What grapes make good sparkling wine? Pretty much any grape will do, but the most common are (1) Pinot Noir (because the juice is initially clear and only colors if left exposed to the grape skins), (2) Shiraz, and (3) Chardonnay (The classic for a blanc de blanc). In recent times we’ve seen the use of some Zinfandel grapes. Personally I was not fond of the White Zinfandel craze and I feel the same about the use of the grape in sparkling wines (usually a rose’).
How was the process invented? While Dom Perignon often gets credited for the invention of Champagne, the existence of effervescence in wine was considered a mistake during his time and it really appears the Dom Perignon spent most of his life trying to figure out how to prevent it so as to avoid exploding bottles in the Cellar that could cause serious injury. Truth be told effervescence in wine has been around throughout history and in early times was attributed to the phases of the moon or the existence of spirits (good and evil) influencing the wine. Some sources even report that cellar masters wore iron masks so as to avoid injury from exploding bottles laid down to rest.
What do the terms used to describe Sparkling Wines really mean? We’ve all seen terms like “Brut”, “Extra Dry” etc. on bottles of sparkling wine. They actually mean something specific as regard the dryness of the wine. As an example in the making of real Champagne “Brut” means that there has been less than 12 grams of sugar added to the process per liter in the secondary fermentation process. The numbers go up or down from there depending on the level of additive sugar to create Extra Dry and Sec designations. As the wines and process very by country, there is not exact parts per liter factor that can be applied to say that any name (e.g. Brut) means the same thing in all countries.
What are some of the other sparkling wines of the world called? Well not being an expert I will only deal with this one in generalities. There are hundreds if not thousands of sparkling wines made in the world but some countries have term for the class of sparkling wine. A few of the most common: Cava – Spain, Espumante – Portugal, Spumante – Italy, Prosecco – Italy, Sekt – Germany and Austria, Persgo – Hungary. The US, Chile, Australia, and South Africa all make sparkling wines of all qualities and utilizing both methods of fermentation, they just don’t have a local name for sparkling wines like many European Countries.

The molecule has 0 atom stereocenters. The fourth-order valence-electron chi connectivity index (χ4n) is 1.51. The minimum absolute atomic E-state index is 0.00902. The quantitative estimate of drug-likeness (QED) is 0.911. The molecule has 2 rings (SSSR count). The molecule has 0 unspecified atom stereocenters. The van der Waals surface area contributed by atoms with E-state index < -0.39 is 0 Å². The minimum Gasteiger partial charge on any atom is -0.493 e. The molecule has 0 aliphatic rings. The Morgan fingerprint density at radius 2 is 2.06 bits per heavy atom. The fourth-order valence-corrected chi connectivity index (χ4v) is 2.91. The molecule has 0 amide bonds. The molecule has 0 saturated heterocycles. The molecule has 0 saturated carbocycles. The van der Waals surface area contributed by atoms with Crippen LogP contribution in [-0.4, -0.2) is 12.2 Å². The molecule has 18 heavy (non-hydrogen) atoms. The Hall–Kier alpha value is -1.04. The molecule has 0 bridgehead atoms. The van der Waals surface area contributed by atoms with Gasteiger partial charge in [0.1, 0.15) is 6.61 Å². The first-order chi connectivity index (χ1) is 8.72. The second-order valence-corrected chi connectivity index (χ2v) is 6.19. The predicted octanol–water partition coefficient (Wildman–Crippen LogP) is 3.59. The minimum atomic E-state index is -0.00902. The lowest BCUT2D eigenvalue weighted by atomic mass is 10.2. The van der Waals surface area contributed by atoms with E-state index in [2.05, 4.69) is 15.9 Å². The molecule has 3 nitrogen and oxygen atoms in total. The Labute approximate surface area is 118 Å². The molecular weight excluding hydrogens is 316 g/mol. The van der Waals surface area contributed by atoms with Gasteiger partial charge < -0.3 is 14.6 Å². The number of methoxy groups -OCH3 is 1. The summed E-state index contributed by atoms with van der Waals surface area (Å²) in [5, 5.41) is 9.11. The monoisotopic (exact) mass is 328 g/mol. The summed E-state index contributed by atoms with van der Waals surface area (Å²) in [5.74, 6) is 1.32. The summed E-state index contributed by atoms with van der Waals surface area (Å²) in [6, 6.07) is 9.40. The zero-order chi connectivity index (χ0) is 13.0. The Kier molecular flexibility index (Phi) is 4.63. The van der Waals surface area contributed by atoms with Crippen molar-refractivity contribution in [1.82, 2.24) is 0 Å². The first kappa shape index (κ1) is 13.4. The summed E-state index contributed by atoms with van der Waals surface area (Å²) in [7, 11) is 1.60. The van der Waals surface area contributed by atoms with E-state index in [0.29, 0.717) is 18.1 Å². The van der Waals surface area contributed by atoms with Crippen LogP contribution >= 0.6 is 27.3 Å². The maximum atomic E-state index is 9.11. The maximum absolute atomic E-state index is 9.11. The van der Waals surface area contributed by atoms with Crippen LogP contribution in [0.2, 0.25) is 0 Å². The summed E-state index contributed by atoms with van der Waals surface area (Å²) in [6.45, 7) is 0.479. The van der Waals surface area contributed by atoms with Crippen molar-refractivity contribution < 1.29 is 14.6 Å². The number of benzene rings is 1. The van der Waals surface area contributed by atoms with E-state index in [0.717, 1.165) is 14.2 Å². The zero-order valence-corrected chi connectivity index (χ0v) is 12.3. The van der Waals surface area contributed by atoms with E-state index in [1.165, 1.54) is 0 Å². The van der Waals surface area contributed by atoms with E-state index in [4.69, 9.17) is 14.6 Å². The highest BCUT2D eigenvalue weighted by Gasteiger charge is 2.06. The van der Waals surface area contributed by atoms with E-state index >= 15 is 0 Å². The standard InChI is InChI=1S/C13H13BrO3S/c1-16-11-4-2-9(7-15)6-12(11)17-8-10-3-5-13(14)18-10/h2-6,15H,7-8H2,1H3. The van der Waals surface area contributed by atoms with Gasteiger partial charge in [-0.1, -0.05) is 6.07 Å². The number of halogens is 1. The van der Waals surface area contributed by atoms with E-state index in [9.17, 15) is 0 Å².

Authors Commentary — Nobody can doubt that sparkling wines are fun, interesting, associated with festive occasions, and have a mystique about them. I have not done that mystique justice by this piece but I hope some, at least, have found it fun to read and perhaps even useful in piquing their curiosity. I have taken the liberty of using many generalities and some with more knowledge than I would find this post and insufficient discussion of sparkling wines. I readily acknowledge this posts insufficiency as an authoritative piece as I only intended it to be a primer on the basics of sparkling wines. I hope it inspires lovers of sparkling wines to do some research on their own to answer the questions this post hasn’t, or to dig deeper into a subject that it just touched.
I have a rule for my posts – keep them under fifteen hundred words (rule broken – 1615 words) so that people will read them and this topic (sparkling wines) requires a whole lot more if we want authoritative material Sometime in the future if I get really bored or can’t think of anything else, I may dig deeper into some of the differences in the fermentation process by country of origin. While the differences may be subtle they are many and rather interesting to those who care about the detail.